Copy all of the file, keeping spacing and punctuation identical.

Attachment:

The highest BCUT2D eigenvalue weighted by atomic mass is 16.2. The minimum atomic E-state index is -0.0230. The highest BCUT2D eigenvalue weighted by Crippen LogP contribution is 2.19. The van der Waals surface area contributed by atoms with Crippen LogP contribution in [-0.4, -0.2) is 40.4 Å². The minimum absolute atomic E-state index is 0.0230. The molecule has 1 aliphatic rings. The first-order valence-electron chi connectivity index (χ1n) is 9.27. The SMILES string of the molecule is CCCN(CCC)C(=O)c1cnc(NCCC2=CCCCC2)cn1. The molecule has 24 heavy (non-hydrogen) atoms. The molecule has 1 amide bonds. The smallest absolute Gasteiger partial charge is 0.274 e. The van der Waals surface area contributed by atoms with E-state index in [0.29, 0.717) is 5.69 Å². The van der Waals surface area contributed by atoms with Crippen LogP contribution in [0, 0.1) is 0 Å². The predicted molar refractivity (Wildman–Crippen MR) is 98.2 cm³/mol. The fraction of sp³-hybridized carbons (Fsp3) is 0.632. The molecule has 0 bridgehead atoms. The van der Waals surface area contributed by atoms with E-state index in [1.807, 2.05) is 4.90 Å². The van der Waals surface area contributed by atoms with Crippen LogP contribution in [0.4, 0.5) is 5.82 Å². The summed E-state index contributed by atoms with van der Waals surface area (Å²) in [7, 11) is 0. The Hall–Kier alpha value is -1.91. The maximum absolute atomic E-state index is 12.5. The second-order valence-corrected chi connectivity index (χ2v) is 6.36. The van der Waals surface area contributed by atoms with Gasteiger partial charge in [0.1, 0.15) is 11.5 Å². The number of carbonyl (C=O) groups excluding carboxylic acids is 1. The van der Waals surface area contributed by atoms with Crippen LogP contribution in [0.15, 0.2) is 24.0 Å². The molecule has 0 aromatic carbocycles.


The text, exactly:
The highest BCUT2D eigenvalue weighted by atomic mass is 16.2. The minimum atomic E-state index is -0.0230. The highest BCUT2D eigenvalue weighted by Crippen LogP contribution is 2.19. The van der Waals surface area contributed by atoms with Crippen LogP contribution in [-0.4, -0.2) is 40.4 Å². The minimum absolute atomic E-state index is 0.0230. The molecule has 1 aliphatic rings. The first-order valence-electron chi connectivity index (χ1n) is 9.27. The SMILES string of the molecule is CCCN(CCC)C(=O)c1cnc(NCCC2=CCCCC2)cn1. The molecule has 24 heavy (non-hydrogen) atoms. The molecule has 1 amide bonds. The smallest absolute Gasteiger partial charge is 0.274 e. The van der Waals surface area contributed by atoms with E-state index in [0.29, 0.717) is 5.69 Å². The van der Waals surface area contributed by atoms with Crippen LogP contribution in [0, 0.1) is 0 Å². The predicted molar refractivity (Wildman–Crippen MR) is 98.2 cm³/mol. The fraction of sp³-hybridized carbons (Fsp3) is 0.632. The molecule has 0 bridgehead atoms. The van der Waals surface area contributed by atoms with E-state index in [1.807, 2.05) is 4.90 Å². The van der Waals surface area contributed by atoms with Crippen LogP contribution in [0.4, 0.5) is 5.82 Å². The summed E-state index contributed by atoms with van der Waals surface area (Å²) in [7, 11) is 0. The Hall–Kier alpha value is -1.91. The maximum absolute atomic E-state index is 12.5. The second-order valence-corrected chi connectivity index (χ2v) is 6.36. The van der Waals surface area contributed by atoms with Gasteiger partial charge in [0.1, 0.15) is 11.5 Å². The number of carbonyl (C=O) groups excluding carboxylic acids is 1. The van der Waals surface area contributed by atoms with Crippen LogP contribution in [0.15, 0.2) is 24.0 Å². The molecule has 0 aromatic carbocycles.